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NOAA Provides Forecasts for World’s Largest Balloon Festival using Unmanned Aircraft Systems (UAS)

Article Provided By: Bruce Baker (ATDD Division Director); Photo by © Bennie Boss / Albuquerque International Balloon Fiesta

The Albuquerque International Balloon Fiesta is an annual hot air balloon festival that takes place in Albuquerque, New Mexico, over the course of nine days in early October (Figure 1). The event attracts over 500 hot air balloons and over 800,000 attendees each year, making it the largest balloon festival in the world. The 2019 Fiesta is scheduled from October 5-13. During this time, the NOAA Air Resources Lab, UAS Program Office, National Weather Service, and Aircraft Operations Center UAS Section are partnering to provide forecasts for the balloon pilots using a small UAS.

Fig 1. Albuquerque Balloon Fiesta Morning Flights. Photo by © Bennie Boss / Albuquerque International Balloon Fiesta.

Albuquerque’s cool October morning temperatures help create what’s known as the Albuquerque Box (Figure 2).  The “box” is a set of predictable wind patterns that can be used to navigate the balloons at low altitudes.   The winds will be from the south at low altitudes, but at higher altitudes they tend to be from the north. Balloonists use these beneficial winds to navigate in a vertical box, taking off and landing in almost exactly the same spot. Balloon pilots do not have a way to steer their hot air balloons, but they can control where the balloon flies vertically by heating the air in the balloon or letting air out.

Fig 2. Albuquerque Ideal Balloon Flight Conditions (Albuquerque Box). Source: Albuquerque International Balloon Fiesta.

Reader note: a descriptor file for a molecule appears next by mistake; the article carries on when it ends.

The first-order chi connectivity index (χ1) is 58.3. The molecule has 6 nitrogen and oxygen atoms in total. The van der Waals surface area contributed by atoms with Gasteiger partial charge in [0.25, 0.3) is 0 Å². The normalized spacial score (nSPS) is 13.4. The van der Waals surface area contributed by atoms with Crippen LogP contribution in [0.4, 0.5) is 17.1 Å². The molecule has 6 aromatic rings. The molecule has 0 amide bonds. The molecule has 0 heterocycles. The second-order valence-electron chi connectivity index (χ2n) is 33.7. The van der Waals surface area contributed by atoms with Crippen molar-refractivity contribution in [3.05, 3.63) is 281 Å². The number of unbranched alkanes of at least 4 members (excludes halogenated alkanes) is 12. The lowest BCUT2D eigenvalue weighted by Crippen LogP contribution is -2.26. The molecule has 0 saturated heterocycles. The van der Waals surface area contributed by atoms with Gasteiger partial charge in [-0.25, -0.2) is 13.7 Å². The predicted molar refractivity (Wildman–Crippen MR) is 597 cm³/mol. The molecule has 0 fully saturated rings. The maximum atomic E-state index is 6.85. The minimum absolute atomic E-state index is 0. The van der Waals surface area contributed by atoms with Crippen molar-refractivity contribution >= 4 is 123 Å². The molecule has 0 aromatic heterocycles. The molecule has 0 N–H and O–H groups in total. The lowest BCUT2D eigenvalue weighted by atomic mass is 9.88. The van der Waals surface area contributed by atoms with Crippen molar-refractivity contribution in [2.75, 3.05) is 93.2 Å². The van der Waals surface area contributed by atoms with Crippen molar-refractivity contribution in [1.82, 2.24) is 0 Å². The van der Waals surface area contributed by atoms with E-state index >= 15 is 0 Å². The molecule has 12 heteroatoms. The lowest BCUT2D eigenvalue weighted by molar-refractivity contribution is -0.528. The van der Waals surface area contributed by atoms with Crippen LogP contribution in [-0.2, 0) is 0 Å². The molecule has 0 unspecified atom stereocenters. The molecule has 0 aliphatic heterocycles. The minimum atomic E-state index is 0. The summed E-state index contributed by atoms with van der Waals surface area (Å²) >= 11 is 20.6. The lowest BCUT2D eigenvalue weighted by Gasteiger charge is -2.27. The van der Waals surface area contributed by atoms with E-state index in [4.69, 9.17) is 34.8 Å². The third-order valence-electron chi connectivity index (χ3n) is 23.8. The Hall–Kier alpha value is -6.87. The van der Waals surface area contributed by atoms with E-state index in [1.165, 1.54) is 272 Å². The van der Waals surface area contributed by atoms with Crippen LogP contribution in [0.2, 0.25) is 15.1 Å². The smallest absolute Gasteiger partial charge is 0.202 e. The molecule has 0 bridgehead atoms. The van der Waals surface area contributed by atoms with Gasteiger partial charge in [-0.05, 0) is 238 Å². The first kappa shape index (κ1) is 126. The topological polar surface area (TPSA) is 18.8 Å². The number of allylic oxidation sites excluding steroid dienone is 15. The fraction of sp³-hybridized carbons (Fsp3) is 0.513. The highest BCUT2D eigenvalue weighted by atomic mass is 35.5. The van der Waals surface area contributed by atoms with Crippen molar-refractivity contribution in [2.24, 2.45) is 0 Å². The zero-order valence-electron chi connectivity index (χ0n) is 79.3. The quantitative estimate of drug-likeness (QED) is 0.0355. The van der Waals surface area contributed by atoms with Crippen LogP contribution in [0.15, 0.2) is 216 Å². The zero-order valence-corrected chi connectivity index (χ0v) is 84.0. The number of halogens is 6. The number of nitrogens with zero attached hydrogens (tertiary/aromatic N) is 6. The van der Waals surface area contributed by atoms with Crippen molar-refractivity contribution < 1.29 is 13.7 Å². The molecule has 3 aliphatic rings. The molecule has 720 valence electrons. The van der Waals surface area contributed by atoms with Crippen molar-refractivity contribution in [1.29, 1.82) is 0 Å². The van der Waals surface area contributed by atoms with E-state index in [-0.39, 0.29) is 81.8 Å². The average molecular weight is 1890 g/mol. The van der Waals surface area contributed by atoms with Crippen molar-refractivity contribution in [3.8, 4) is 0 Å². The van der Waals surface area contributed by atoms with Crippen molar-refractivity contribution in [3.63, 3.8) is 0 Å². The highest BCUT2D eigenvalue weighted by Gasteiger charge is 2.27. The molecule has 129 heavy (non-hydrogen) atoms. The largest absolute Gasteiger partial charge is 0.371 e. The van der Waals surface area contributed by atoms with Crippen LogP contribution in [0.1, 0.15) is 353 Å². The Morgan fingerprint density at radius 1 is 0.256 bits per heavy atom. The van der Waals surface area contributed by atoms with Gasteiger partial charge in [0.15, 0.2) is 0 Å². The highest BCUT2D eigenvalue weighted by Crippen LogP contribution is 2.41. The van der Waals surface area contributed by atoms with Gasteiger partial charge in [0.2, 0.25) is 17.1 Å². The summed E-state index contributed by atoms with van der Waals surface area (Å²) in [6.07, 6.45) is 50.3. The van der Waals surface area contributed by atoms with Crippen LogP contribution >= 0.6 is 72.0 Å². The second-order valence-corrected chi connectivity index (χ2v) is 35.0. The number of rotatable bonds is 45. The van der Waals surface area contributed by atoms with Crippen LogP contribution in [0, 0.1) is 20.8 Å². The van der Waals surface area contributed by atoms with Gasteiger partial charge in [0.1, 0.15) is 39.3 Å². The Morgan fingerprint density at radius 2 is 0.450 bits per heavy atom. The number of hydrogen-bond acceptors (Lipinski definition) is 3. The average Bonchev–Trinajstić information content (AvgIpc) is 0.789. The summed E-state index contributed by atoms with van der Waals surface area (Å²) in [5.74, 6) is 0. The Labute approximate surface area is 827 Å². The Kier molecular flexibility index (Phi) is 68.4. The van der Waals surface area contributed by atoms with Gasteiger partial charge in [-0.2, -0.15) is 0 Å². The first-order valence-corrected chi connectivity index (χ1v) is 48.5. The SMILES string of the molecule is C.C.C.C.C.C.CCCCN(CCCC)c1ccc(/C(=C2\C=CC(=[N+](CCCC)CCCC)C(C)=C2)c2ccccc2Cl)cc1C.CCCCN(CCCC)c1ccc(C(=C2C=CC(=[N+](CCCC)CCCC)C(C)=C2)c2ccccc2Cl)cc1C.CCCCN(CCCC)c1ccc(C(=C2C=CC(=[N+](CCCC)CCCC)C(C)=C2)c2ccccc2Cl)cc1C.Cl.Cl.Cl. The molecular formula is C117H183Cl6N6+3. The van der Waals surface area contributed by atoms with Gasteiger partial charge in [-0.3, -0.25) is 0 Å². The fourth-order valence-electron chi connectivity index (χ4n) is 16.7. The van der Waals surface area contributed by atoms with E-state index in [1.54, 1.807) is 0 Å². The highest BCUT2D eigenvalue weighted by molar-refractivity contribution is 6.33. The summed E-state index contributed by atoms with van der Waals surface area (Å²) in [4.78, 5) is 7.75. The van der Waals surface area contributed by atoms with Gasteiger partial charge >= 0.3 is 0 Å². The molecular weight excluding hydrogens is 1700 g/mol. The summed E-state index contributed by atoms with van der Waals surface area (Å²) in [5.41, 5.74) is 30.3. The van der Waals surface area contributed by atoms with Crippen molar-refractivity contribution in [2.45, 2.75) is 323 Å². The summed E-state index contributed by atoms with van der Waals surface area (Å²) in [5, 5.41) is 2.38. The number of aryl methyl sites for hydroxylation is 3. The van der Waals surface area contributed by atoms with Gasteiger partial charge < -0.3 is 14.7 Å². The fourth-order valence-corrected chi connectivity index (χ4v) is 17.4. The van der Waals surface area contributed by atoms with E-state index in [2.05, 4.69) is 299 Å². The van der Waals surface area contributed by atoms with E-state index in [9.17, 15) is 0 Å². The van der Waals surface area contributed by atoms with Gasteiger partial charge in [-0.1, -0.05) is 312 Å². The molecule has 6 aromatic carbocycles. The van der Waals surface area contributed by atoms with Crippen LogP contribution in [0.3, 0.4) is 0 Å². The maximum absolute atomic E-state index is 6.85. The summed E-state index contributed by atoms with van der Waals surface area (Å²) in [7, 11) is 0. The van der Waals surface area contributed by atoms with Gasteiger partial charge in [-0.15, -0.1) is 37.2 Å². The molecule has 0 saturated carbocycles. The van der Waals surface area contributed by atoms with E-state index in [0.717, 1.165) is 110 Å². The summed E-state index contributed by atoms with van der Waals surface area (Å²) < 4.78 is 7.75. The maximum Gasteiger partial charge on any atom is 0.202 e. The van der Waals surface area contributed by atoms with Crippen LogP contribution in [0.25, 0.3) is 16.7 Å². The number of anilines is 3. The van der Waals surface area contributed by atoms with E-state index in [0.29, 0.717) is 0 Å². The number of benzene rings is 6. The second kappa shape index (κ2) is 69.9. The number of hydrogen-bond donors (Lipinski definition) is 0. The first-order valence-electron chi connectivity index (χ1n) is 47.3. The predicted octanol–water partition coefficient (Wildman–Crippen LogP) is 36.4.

Forecasting in Albuquerque during the Balloon Fiesta means focusing on certain weather conditions, beginning with trying to determine if the Albuquerque Box will form each morning of the nine-day event. Forecasters need to look for a temperature inversion with cooler air at the surface and warmer air above, as well as for vertical change in the wind direction with height. Ideally, surface winds will be blowing south and winds aloft will be blowing from the north. The third condition meteorologists are looking for is lower humidity and lower dew points.  This will increase the chance that the Albuquerque Box will develop. Forecasters as well as balloon pilots need to keep in mind that this combination does not happen often to create the Albuquerque Box. 

The NOAA UAS team (Figure 3) will provide meteorological measurements of temperature, relative humidity, and wind speed and direction from the Earth’s surface to 400 meters above ground level using NOAA’s Meteomatics Meteodrone.  Information from these flights will be provided to forecasters every 20 minutes from 5a.m. to 11a.m. each day. The Meteodrone will provide more information more frequently which will improve the timeliness of the forecasts and quickly identify the onset of the elusive Albuquerque Box.

Fig 3. Flight testing NOAA’s vertical profiling Meteomatic Meteodrone SSE at Avon Park, FL. Credit: NOAA.